7. Carefully lay the bottom pie crust on a 9" pie plate.
    8. Arrange half of your tomatoes, then sprinkle with half the sliced onion and 1/2 of your basil.
    9. Repeat the first layer with the remaining tomatoes, onion, and basil.
    10. Top with cheese mixture.
    11. Add the second crust, seal the edges, and cut slits in the top.
    12. Bake for 45 minutes, checking after 30. You will need to cover the edges of the pie with foil to prevent over-browning
    13. Allow the pie to cool for 10 minutes (at least) on a wire rack. If you want your pie slices to look pretty, you will need to wait longer for the cheese to cool so it can firm back up

Notes

  1. Blind bake or pre-bake the bottom crust- Β but know that you will absolutely have to protect the edge of your pie during the actual bake.
  2. Instead of draining the seeded tomato slices in a colander, or you can do so on a clean flour sack towelΒ or on a rack.

***Submitted to Mouthwatering Mondays***

Want to make some more savory pies? Try these delicious recipes!

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50 thoughts on “Tomato Pie”

  1. I gots ta try this. I think I made something like it years (and years) ago, and I remember it was very good, but I lost the recipe.

    Reply
  2. I don’t know if it is being pregnant or the fact that I was starving when I made this pie, but I swear it was summer on a plate.

    If you make your own pie crust, it’s frugal, too.

    Reply
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  6. OK, don’t freak out on me, but could I use canned tomatoes, and if so, how many cans/cups of tomatoes would I need? But I promise, I’ll look for some good garden tomatoes to use.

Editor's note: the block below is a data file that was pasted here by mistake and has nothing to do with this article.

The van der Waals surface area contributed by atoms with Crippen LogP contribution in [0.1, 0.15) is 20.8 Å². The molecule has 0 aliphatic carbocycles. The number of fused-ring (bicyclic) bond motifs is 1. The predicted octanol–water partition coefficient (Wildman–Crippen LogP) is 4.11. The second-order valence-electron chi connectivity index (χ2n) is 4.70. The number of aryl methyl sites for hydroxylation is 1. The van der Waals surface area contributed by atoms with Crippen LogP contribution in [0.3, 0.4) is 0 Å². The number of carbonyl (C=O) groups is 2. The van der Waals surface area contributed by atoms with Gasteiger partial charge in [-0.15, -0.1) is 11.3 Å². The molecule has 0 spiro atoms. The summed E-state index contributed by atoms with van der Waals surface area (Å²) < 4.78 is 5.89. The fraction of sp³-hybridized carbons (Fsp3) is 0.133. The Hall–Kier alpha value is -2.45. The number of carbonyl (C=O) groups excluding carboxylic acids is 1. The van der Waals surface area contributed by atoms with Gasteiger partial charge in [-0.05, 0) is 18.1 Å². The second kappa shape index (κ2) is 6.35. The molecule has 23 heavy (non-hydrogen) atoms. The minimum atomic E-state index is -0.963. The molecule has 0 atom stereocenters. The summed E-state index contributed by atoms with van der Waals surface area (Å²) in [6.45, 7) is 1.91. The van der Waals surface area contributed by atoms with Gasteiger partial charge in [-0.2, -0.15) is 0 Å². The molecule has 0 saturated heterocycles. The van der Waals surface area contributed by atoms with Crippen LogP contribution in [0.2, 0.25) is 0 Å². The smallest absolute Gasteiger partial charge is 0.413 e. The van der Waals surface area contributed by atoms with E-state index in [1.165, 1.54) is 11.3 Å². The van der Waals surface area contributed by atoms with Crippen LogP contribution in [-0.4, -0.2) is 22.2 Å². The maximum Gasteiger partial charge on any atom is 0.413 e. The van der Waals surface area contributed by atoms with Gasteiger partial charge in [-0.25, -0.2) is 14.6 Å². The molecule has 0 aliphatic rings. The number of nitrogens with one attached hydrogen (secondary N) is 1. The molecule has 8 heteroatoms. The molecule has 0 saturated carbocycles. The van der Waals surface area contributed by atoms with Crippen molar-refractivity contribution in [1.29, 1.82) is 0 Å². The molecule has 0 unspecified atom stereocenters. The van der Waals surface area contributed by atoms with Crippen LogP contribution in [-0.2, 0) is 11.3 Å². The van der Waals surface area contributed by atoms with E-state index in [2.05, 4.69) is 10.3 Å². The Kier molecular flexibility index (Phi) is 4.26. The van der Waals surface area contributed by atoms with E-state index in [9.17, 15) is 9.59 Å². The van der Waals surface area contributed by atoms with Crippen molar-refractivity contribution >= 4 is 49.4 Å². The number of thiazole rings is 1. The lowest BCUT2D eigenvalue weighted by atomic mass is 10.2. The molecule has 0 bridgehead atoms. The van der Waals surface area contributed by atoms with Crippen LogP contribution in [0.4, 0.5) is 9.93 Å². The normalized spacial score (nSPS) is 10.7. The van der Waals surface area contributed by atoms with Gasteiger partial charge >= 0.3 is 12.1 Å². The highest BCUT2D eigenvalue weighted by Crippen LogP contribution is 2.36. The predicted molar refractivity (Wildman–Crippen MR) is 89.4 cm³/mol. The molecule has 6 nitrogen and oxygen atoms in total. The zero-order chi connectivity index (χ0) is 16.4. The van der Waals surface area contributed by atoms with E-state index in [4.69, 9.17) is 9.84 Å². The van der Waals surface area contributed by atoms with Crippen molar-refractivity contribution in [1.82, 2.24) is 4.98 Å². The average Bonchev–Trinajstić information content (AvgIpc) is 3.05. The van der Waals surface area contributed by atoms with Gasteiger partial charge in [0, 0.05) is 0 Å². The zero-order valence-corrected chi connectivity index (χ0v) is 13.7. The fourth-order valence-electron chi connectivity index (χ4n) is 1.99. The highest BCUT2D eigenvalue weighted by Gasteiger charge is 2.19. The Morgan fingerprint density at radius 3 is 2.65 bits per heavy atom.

Reply
  7. I made this tonight. Yum!

    Questions:
    –I have leftovers. What’s the best way to store it?
    –My pie was really, really juicy at the bottom. There’s a lot of liquid in the bottom of the pie pan. Did I do something wrong? The onion I used had been in the freezer, so I wonder if I didn’t let it thaw long enough….
    –Is there an easy way to modify this recipe to include ground beef?

    Reply
  8. I am pie crust retarded!! Help me!
    And I want to use lard &/or butter for it, it’s supposed to make the best crust! but my last attempt was just Bad.

    Reply
  9. My stepmom’s kids (they’re very country) have been safeguarding this recipe n taunting us ‘city-folk’ with it. Imagine when they show up to find one already waiting! Thanx for the ‘secret weapon’!

    Reply
  10. Fresh basil does wonders for this pie. There used to be a restaurant in Charleston called the Park Circle Grille that served this. Unfortunately, they have closed down. I got the recipe from the owners before they shut their doors. Very similiar to this one. It’s so good!! Makes me want one now! πŸ™‚